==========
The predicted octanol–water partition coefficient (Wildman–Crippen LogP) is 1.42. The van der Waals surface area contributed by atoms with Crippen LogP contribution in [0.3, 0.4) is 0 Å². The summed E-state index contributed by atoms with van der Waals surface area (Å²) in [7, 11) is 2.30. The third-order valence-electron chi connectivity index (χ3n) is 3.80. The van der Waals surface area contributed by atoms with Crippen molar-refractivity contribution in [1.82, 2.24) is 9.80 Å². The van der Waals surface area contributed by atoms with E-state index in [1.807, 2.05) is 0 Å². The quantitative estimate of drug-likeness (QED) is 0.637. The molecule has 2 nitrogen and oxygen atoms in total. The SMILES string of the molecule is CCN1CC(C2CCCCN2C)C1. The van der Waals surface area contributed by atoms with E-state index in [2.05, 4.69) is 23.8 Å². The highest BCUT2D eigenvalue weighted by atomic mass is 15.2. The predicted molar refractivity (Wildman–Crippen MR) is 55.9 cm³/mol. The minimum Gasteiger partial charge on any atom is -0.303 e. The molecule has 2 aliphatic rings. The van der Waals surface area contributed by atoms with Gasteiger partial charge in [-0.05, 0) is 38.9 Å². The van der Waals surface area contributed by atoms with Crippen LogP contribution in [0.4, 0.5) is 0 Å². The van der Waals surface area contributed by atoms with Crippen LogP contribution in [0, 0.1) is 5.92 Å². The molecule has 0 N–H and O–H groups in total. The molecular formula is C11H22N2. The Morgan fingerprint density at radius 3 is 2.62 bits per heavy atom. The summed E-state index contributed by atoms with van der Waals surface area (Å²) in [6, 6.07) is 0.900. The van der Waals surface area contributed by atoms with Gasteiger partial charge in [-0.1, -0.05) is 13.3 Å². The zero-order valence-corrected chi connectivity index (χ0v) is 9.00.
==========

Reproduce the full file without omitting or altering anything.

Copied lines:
The predicted octanol–water partition coefficient (Wildman–Crippen LogP) is 1.42. The van der Waals surface area contributed by atoms with Crippen LogP contribution in [0.3, 0.4) is 0 Å². The summed E-state index contributed by atoms with van der Waals surface area (Å²) in [7, 11) is 2.30. The third-order valence-electron chi connectivity index (χ3n) is 3.80. The van der Waals surface area contributed by atoms with Crippen molar-refractivity contribution in [1.82, 2.24) is 9.80 Å². The van der Waals surface area contributed by atoms with E-state index in [1.807, 2.05) is 0 Å². The quantitative estimate of drug-likeness (QED) is 0.637. The molecule has 2 nitrogen and oxygen atoms in total. The SMILES string of the molecule is CCN1CC(C2CCCCN2C)C1. The van der Waals surface area contributed by atoms with E-state index in [2.05, 4.69) is 23.8 Å². The highest BCUT2D eigenvalue weighted by atomic mass is 15.2. The predicted molar refractivity (Wildman–Crippen MR) is 55.9 cm³/mol. The minimum Gasteiger partial charge on any atom is -0.303 e. The molecule has 2 aliphatic rings. The van der Waals surface area contributed by atoms with Gasteiger partial charge in [-0.05, 0) is 38.9 Å². The van der Waals surface area contributed by atoms with Crippen LogP contribution in [0.4, 0.5) is 0 Å². The van der Waals surface area contributed by atoms with Crippen LogP contribution in [0, 0.1) is 5.92 Å². The molecule has 0 N–H and O–H groups in total. The molecular formula is C11H22N2. The Morgan fingerprint density at radius 3 is 2.62 bits per heavy atom. The summed E-state index contributed by atoms with van der Waals surface area (Å²) in [6, 6.07) is 0.900. The van der Waals surface area contributed by atoms with Gasteiger partial charge in [-0.1, -0.05) is 13.3 Å². The zero-order valence-corrected chi connectivity index (χ0v) is 9.00.